Grey's Meyer Welcomes Sorrell, WPP | Adweek Grey's Meyer Welcomes Sorrell, WPP | Adweek
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Grey's Meyer Welcomes Sorrell, WPP

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NEW YORK For the first time since 1970, Ed Meyer will have a boss. How does he feel about that?

"I'll let you know," Meyer said yesterday, referring to WPP Group CEO Martin Sorrell, whose $1,005 per share bid makes him the new owner of Grey Global Group and its operating companies come December. "I've known Martin for a long time. I'm quite comfortable with him. He's built a hell of a business for which I have an enormous amount of respect."

Meyer joked that once his successor is eventually appointed, he might pursue a second career.

Meyer has signed a two-year contract with WPP to remain as chairman and CEO, and he has agreed to serve in the same posts at Grey Worldwide until a successor is appointed, which is expected to happen six months after the deal is completed, WPP said. At that point, the 77-year-old Meyer will be offered a seat on WPP's board. The London-based holding company said other senior Grey management would continue under their current contracts. Meyer is expected to pocket more than $200 million from the deal.

With the addition of Grey Global Group, WPP will challenge Omnicom for the mantle of world's largest marketing services company.

As for the timing, Meyer said he got serious about selling in January (the month he turned 77) because the agency needed to be part of a larger entity in order to be able to provide services that clients are demanding. He demurred when asked what services WPP could help Grey provide, but Meyer said the emerging markets in Asia were also part of his decision to sell Grey because being part of a larger entity would enable the agency to bolster its network there.

Over the weekend, Grey's board approved WPP's $1,005 per share offer. The half-cash, half-stock transaction values Grey at about $1.5 billion. Taking into consideration that Grey had net cash of $172 million, and the proceeds from the exercise of all options, the deal is costing the London-based holding company $1.3 billion.

The transaction, which will keep Grey as an independent WPP operating unit, will likely be completed by the end of the year.

The attractive financial offer, the promise to keep Grey and its operating companies intact, the financial solvency of WPP and the opportunity to continue at the helm for two years were all reasons Meyer gave for choosing WPP.

WPP beat out French rival Havas, and San Francisco private equity firm Hellman & Friedman, partnered with Kohlberg Kravis Roberts in New York.

Grey staffers can expect a year of belt-tightening and focus on productivity: WPP, which said Grey's margins were 5.8 percent in 2003, has set a target of 10.5 percent for 2005 and 11.5 percent in 2006. (By comparison, WPP's 2003 margin was 13 percent and has established targets of 14.5 percent in 2005 and 15 percent in 2006.) WPP said it has already identified $20 million in cost savings.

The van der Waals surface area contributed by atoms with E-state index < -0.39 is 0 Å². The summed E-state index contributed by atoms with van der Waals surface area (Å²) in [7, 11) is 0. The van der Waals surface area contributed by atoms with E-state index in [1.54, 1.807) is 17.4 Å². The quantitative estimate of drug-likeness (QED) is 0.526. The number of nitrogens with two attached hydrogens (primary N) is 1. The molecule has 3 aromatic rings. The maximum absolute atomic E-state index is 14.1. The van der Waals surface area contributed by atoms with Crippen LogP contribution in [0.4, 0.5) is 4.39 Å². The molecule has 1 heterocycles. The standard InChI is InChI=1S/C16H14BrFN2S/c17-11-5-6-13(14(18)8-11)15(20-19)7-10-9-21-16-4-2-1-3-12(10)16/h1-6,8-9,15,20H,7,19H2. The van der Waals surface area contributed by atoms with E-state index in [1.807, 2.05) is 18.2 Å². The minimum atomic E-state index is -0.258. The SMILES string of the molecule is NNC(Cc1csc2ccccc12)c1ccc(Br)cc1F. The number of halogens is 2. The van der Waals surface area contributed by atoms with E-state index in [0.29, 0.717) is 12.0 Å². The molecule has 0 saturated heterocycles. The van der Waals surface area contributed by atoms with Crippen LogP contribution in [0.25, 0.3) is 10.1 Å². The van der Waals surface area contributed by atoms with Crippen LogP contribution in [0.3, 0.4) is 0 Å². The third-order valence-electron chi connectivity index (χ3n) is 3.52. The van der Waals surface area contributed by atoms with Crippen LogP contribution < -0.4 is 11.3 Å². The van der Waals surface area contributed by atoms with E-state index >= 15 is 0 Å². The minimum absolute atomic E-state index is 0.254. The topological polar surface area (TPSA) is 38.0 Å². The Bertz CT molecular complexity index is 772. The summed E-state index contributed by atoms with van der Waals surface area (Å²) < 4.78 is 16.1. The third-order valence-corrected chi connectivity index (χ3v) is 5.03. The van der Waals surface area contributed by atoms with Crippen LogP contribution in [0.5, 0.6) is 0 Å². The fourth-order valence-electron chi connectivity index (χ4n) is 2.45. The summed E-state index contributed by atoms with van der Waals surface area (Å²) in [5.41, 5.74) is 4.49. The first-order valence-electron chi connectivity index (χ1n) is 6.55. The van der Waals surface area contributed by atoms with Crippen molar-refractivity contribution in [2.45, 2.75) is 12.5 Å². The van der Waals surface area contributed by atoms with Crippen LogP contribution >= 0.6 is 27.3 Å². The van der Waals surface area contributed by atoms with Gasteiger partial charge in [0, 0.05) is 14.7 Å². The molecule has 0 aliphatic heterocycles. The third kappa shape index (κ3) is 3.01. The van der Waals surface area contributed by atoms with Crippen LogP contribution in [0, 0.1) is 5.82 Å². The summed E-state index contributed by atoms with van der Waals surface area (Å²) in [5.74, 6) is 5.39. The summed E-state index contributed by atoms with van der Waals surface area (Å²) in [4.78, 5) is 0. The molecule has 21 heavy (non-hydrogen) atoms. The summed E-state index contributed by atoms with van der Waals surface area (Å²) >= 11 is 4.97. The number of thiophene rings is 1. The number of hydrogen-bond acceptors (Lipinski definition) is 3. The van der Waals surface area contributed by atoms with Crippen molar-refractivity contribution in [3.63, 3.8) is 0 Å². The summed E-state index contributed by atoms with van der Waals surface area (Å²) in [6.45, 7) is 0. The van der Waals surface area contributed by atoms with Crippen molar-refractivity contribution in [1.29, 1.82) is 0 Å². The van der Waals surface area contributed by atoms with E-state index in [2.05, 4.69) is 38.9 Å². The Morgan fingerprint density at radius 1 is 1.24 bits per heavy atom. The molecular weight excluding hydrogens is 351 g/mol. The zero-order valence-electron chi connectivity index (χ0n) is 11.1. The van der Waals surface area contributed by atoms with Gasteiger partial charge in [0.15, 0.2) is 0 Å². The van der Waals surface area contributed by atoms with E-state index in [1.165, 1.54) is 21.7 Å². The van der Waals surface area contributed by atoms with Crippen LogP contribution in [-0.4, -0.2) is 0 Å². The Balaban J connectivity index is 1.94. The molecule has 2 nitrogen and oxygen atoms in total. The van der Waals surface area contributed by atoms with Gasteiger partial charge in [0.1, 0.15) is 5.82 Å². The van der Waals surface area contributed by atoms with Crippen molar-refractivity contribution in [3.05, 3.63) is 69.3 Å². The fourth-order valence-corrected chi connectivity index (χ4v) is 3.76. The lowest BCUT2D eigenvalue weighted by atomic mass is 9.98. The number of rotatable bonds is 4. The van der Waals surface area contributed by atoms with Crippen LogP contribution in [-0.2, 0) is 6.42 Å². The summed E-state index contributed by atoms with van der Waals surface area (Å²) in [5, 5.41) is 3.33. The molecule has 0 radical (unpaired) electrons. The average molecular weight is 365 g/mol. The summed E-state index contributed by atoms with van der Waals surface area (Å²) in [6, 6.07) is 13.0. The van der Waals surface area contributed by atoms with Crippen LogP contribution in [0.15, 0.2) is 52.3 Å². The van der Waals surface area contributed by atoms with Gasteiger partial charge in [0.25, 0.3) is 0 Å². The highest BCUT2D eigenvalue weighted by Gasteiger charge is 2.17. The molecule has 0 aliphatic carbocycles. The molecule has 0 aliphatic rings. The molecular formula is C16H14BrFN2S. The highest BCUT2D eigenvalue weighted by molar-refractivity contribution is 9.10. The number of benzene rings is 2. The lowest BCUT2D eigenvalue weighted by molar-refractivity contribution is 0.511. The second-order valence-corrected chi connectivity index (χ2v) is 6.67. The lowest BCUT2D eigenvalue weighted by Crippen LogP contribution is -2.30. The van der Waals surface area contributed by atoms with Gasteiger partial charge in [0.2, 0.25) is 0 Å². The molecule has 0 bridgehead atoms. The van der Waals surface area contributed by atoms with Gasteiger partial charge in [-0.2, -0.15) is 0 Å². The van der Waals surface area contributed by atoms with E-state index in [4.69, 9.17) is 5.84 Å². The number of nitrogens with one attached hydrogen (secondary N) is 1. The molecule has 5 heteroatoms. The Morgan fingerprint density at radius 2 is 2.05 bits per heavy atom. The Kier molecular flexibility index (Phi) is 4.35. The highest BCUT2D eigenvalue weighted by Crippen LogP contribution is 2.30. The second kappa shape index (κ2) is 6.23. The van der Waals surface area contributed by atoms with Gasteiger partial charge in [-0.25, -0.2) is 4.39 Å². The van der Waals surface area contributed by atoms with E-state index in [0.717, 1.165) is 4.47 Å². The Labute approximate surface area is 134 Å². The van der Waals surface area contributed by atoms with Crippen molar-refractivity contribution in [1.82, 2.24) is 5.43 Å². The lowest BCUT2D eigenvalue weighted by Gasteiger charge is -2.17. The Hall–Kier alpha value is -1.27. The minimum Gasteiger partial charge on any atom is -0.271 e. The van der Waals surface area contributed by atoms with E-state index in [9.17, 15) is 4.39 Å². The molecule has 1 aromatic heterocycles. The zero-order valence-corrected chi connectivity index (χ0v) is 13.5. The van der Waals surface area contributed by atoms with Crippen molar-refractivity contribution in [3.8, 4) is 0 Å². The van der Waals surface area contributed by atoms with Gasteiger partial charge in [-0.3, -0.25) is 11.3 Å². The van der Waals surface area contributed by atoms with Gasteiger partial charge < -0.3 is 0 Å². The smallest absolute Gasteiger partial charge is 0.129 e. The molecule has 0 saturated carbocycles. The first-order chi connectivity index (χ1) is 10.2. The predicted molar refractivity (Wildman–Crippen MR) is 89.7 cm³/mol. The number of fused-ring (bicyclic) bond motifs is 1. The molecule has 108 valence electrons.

The combined 2003 revenue of Grey and WPP would have been $8.629 billion, slightly higher than Omnicom, with $8.621 billion.

In addition to bringing in new clients to WPP like Procter & Gamble, 3M, Adobe, Boehringer Ingelheim, JPMorgan Chase, Conagra, Hasbro, Mars and Warner Brothers, the addition of Grey strengthens existing relationships with marketers like BAT, Diageo, gsk, Nokia and Pfizer.

Early Monday, Havas, which recently went through a round of asset and debt restructuring, issued a statement justifying the decision to enter the Grey bidding. But already a representative for French corporate raider Vincent Bollore, who has been amassing a stake in Havas which is now thought to top 10 percent, was telling reporters in Paris: "We can only be satisfied with the failure of an operation we had advised against and that we estimated was financially dangerous for Havas."

WPP is not expected to sell any of Grey's assets, such as MediaCom, which was of particular interest to Havas, which is in need of additional media resources to prop up its Media Planning Group unit.

Payment of WPP's shares will be based on WPP's closing price in London on Sept. 10 of 514 pence and will use a fixed exchange ratio of $1.7982 per each English pound. For the remaining 50 percent of Grey's shares not being bought for cash, WPP will issue 108.734 shares or 21.746 WPP American Depository Receipts. WPP is expected to issue about 82.2 million new ordinary shares, representing 6.5 percent of its enlarged float.

In order for the merger to be completed, the bid needs to be approved by at least two-thirds of the voting power of all Grey shareholders and by a vote of at least two-thirds of investors holding the total number of Grey's outstanding shares. Meyer, Grey's most influential shareholder has agreed to vote all of shares in favor of WPP's bid, representing about 43.5 percent of voting power.

This story updates an item posted on Sept. 13 with comments from Ed Meyer.